Keywords: Inverse problem; nonlocal integral condition; fixed point theorem; Tikhonov regularization; nonlinear optimization

1  Introduction

Inverse boundary value problems arise in various areas of human activity such as mineral exploration, seismology, medicine, biology, quality control in industry, etc., which makes them an active field of contemporary mathematics and physics. Inverse problems for parabolic equations satisfying nonlocal integral overdetermination conditions were first studied in [18] for equations with coefficients independent of time and boundary conditions of the first and third kind. These papers contain the proof of theorems on the equivalence of the original inverse problem to an operator equation of the second kind with a totally continuous operator. Moreover, Cannon et al. [9,10] investigated the inverse problem of identifying the perfusion, and source control coefficients and the temperature, respectively. Kamynin [11] proved the unique solvability of the inverse problem of finding the right-hand side of a parabolic equation with the leading coefficient depending on time and space variables under a final overdetermination condition while Kamynin [12] discussed the existence of the solution to the initial-boundary problem for the parabolic equation.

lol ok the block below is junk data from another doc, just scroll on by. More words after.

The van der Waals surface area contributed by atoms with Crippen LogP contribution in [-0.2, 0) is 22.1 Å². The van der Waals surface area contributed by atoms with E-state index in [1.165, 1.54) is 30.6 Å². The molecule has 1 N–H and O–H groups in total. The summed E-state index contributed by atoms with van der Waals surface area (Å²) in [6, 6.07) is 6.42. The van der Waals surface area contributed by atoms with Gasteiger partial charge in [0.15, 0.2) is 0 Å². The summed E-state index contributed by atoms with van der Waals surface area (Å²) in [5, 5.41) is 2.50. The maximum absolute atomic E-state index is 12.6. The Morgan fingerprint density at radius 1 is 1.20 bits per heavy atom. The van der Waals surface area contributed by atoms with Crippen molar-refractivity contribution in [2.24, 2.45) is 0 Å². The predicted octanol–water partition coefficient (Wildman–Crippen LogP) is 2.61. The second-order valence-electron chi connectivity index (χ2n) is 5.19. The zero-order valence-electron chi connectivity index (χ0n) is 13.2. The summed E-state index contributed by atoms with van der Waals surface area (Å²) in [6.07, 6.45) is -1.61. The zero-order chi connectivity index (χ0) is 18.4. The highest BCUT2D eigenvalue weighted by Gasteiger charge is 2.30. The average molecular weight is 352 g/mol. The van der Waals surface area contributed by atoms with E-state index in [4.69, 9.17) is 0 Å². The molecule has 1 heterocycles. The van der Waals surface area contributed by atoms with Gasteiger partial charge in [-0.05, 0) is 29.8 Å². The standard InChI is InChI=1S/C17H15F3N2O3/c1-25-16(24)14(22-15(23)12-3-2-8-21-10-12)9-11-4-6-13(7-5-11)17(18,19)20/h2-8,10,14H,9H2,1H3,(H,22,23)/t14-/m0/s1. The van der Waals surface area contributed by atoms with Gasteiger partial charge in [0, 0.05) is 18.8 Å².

In this paper, we study the existence and uniqueness of the inverse problem of determining a pair of functions {u(x, t), f(t)} satisfying the parabolic equation

utΔu+βu=f(t)g(x,t),(x,t)Ω×[0,T], (1)

the initial condition

u(x,0)=φ(x),xΩ, (2)

the boundary condition

u(x,t)=0,(x,t)Ω×[0,T], (3)

and the nonlocal integral overdetermination condition